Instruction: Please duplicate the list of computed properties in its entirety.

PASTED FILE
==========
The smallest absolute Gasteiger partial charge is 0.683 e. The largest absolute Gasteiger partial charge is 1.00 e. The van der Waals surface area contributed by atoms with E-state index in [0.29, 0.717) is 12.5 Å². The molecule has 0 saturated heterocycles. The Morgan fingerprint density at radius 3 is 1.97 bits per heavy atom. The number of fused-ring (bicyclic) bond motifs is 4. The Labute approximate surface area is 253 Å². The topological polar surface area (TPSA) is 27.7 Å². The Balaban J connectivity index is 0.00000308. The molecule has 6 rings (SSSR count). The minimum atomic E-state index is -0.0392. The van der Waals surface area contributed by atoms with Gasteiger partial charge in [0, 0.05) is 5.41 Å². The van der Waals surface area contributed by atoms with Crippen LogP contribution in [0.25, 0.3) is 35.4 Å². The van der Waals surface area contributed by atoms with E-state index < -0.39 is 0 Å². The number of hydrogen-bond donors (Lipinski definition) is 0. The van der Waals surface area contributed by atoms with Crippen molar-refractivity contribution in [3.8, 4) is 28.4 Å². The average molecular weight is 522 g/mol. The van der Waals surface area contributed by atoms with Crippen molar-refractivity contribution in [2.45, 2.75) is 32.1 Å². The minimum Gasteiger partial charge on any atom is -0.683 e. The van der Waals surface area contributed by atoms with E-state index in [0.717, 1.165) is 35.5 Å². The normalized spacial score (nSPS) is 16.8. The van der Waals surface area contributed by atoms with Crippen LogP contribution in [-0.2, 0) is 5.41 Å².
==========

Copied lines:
The smallest absolute Gasteiger partial charge is 0.683 e. The largest absolute Gasteiger partial charge is 1.00 e. The van der Waals surface area contributed by atoms with E-state index in [0.29, 0.717) is 12.5 Å². The molecule has 0 saturated heterocycles. The Morgan fingerprint density at radius 3 is 1.97 bits per heavy atom. The number of fused-ring (bicyclic) bond motifs is 4. The Labute approximate surface area is 253 Å². The topological polar surface area (TPSA) is 27.7 Å². The Balaban J connectivity index is 0.00000308. The molecule has 6 rings (SSSR count). The minimum atomic E-state index is -0.0392. The van der Waals surface area contributed by atoms with Gasteiger partial charge in [0, 0.05) is 5.41 Å². The van der Waals surface area contributed by atoms with Crippen LogP contribution in [0.25, 0.3) is 35.4 Å². The van der Waals surface area contributed by atoms with E-state index < -0.39 is 0 Å². The number of hydrogen-bond donors (Lipinski definition) is 0. The van der Waals surface area contributed by atoms with Crippen molar-refractivity contribution in [3.8, 4) is 28.4 Å². The average molecular weight is 522 g/mol. The van der Waals surface area contributed by atoms with Crippen molar-refractivity contribution in [2.45, 2.75) is 32.1 Å². The minimum Gasteiger partial charge on any atom is -0.683 e. The van der Waals surface area contributed by atoms with E-state index in [0.717, 1.165) is 35.5 Å². The normalized spacial score (nSPS) is 16.8. The van der Waals surface area contributed by atoms with Crippen LogP contribution in [-0.2, 0) is 5.41 Å².